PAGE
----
by Francesca Del Maestro, Valbona Flora, Nicola Gabellieri, Mariano Gesualdi, Francesco Ghizzani, Massimiliano Grava, Fabio Lucchesi, Silvia Marini, Alessandra Martinelli, Giulio Tarchi, Massimo Tofanelli, Giuliana Biagioli
“Synchronic and diachronic study of the Tuscan toponymy and creation of a digital archive with GIS applications”, that’s the title of the project which the Interdepartmental Centre IRTA Leonardo (Research Institute for Territory and Environment) of Pisa’s University is working on, joining the research activities of the Inter-university Centre for Territory Sciences (CIST), tightly bonded with the Architecture Deparment of Florence’s University. The project is subsidized by the CIST itself and the Tuscany regional administration.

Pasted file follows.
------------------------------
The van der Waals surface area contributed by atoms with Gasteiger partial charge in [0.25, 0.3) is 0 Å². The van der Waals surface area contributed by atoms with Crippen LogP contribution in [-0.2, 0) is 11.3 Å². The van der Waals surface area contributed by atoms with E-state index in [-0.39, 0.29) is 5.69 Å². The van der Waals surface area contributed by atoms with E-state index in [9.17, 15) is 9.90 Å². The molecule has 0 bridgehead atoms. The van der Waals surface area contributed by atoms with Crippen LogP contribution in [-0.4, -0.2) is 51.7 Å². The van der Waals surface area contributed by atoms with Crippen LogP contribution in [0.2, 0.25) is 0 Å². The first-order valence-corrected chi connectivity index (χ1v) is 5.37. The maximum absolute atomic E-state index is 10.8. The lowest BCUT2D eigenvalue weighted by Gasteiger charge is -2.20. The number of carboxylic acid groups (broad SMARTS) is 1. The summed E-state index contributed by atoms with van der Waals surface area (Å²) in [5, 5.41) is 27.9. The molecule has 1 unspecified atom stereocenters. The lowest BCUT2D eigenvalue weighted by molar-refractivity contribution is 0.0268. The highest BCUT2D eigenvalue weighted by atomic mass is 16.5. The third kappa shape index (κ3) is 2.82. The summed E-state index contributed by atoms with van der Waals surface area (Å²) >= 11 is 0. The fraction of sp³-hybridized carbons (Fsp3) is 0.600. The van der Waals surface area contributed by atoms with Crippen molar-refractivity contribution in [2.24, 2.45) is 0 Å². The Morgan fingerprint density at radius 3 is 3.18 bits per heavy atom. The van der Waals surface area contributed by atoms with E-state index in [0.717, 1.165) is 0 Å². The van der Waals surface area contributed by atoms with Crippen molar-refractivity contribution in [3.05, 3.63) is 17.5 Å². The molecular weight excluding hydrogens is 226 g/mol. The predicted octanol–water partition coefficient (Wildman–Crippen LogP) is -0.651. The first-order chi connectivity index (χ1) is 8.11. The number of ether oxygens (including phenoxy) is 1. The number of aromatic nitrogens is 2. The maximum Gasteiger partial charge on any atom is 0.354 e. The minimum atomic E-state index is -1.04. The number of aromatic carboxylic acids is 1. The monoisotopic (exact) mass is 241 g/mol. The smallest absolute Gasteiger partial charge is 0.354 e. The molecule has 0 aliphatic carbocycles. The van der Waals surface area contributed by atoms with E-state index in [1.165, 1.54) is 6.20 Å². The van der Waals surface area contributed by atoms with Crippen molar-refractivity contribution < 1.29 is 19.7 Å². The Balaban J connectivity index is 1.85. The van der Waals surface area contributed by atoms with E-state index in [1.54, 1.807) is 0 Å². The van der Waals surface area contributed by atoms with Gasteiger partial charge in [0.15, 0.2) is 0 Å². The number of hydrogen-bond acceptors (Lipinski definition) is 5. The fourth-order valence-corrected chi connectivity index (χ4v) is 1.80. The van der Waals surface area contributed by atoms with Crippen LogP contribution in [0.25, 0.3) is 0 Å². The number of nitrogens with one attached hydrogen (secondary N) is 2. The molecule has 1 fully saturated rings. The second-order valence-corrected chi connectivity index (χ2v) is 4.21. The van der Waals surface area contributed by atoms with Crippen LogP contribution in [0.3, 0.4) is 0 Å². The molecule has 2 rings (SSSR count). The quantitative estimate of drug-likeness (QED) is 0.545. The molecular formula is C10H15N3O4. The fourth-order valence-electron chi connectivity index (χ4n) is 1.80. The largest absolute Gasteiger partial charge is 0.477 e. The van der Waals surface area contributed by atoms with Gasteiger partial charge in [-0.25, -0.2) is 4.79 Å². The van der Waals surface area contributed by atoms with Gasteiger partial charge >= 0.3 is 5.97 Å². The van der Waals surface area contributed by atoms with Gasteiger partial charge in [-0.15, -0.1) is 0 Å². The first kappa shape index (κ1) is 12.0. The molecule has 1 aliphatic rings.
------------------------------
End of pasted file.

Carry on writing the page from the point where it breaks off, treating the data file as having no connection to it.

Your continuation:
Place-names represents a fundamental source of investigation for studying a territory, since the toponym itself preserves the deepest intrinsic characteristics: parts of its own history that emerge from both historical sources (the ones we favours in our research) and other sources too, for example collective memory. This last part is the one fated to a risky demise, due to the high age of the last witnesses of the “place memory”: the inhabitants of villages, farmers, shepherds, lumberjacks, used to daily frequent a territory, where they knew every strip of land with all its peculiar characteristics and names. The current tendency leads to lose the local culture, the traditions and the territory itself. All these resources has to be turned into an incentive for recovering place-name and creating a toponymic geodatabase, unique still visible proof of cultures erased by time.